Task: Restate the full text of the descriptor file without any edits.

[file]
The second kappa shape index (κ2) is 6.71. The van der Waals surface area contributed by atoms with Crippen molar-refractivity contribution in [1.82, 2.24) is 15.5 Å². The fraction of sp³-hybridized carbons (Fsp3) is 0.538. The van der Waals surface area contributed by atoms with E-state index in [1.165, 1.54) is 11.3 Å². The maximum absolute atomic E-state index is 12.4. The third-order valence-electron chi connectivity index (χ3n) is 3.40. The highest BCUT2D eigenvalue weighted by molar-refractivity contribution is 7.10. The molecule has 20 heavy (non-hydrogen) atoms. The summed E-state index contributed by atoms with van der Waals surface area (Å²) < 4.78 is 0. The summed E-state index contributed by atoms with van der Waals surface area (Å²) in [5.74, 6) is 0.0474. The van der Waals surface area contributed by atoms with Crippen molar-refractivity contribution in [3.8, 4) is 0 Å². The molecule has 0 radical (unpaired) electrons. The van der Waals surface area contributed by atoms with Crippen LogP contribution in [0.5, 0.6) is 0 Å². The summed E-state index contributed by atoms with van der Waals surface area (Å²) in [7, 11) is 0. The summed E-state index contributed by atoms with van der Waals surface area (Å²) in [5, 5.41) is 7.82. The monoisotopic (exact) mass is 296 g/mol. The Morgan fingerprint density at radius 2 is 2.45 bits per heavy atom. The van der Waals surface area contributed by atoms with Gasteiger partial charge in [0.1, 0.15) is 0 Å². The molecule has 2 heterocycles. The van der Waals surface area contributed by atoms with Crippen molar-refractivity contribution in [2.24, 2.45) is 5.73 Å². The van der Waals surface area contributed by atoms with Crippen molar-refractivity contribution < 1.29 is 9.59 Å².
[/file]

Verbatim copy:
The second kappa shape index (κ2) is 6.71. The van der Waals surface area contributed by atoms with Crippen molar-refractivity contribution in [1.82, 2.24) is 15.5 Å². The fraction of sp³-hybridized carbons (Fsp3) is 0.538. The van der Waals surface area contributed by atoms with E-state index in [1.165, 1.54) is 11.3 Å². The maximum absolute atomic E-state index is 12.4. The third-order valence-electron chi connectivity index (χ3n) is 3.40. The highest BCUT2D eigenvalue weighted by molar-refractivity contribution is 7.10. The molecule has 20 heavy (non-hydrogen) atoms. The summed E-state index contributed by atoms with van der Waals surface area (Å²) < 4.78 is 0. The summed E-state index contributed by atoms with van der Waals surface area (Å²) in [5.74, 6) is 0.0474. The van der Waals surface area contributed by atoms with Crippen molar-refractivity contribution in [3.8, 4) is 0 Å². The molecule has 0 radical (unpaired) electrons. The van der Waals surface area contributed by atoms with Crippen LogP contribution in [0.5, 0.6) is 0 Å². The summed E-state index contributed by atoms with van der Waals surface area (Å²) in [7, 11) is 0. The summed E-state index contributed by atoms with van der Waals surface area (Å²) in [5, 5.41) is 7.82. The monoisotopic (exact) mass is 296 g/mol. The Morgan fingerprint density at radius 2 is 2.45 bits per heavy atom. The van der Waals surface area contributed by atoms with Gasteiger partial charge in [0.1, 0.15) is 0 Å². The molecule has 2 heterocycles. The van der Waals surface area contributed by atoms with Crippen molar-refractivity contribution in [2.24, 2.45) is 5.73 Å². The van der Waals surface area contributed by atoms with Crippen molar-refractivity contribution < 1.29 is 9.59 Å².